April 14, 2011

My National Park Legacy

I don’t know about the rest of you, but do you ever get down on yourself? I do. I’m sure we all have our reasons for dragging our chin.

Too often I make blunders, innocent mistakes perhaps, but I say things without realizing how un-tactful they are, only to realize later, much too late, the potency of their poison.

And then I check myself into solitary confinement and beat myself up. Can anybody else relate?

God’s been speaking to me about this. I laughed when I opened God’s word today. Here’s what He had to say today: “Prepare the way for the Lord, make straight paths for him” (Mark 1:1b).

Ha ha. Wow. I’ve left more of a broken trail than a straight path. My words have hiccuped out like volcanic lava and have hardened into boulders. So much for a paved highway for the Lord to take. Instead, He had to negotiate a wounded landscape before he arrived in the dark, sunless valley of my soul. He rescued me and brought me out into the light.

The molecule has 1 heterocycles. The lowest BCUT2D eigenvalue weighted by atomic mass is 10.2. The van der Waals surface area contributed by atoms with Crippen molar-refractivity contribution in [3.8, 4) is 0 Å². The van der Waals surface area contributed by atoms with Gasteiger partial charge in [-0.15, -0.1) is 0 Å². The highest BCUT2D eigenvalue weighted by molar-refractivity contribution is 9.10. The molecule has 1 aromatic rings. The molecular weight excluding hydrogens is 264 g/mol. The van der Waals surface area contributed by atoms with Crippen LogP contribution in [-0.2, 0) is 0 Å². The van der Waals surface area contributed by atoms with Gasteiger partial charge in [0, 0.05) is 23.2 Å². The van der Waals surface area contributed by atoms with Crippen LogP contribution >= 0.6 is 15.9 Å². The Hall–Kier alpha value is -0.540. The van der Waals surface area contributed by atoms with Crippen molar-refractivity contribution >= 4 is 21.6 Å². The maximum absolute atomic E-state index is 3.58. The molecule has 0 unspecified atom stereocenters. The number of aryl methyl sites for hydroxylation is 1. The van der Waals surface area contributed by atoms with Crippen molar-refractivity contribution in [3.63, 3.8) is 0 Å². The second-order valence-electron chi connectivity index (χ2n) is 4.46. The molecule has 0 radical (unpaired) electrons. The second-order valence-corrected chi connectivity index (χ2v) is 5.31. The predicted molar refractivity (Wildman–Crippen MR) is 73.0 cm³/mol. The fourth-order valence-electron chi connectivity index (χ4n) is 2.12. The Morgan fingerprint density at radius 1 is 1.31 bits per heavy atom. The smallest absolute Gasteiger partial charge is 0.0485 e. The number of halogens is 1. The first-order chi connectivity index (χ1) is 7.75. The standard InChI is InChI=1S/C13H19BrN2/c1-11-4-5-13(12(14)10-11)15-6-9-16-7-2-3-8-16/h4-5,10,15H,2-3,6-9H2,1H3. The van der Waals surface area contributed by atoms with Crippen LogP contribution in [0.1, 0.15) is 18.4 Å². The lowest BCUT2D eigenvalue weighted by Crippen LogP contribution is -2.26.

But others are still coming after me and I’m leaving a crooked route for them. I worry about how I’ve hurt them, and how they need healing. The Lord has reminded me, though, that straight lanes are boring.

Think about those mountain top lakes. The only way in is on foot. There are no paved roads. Hikers must clamber over boulders left from landslides, or cross gaping cracks in glaciers. They encounter mud and slide around, or land on cactus and find themselves bleeding, but still, the only way to the top is through a catastrophe zone.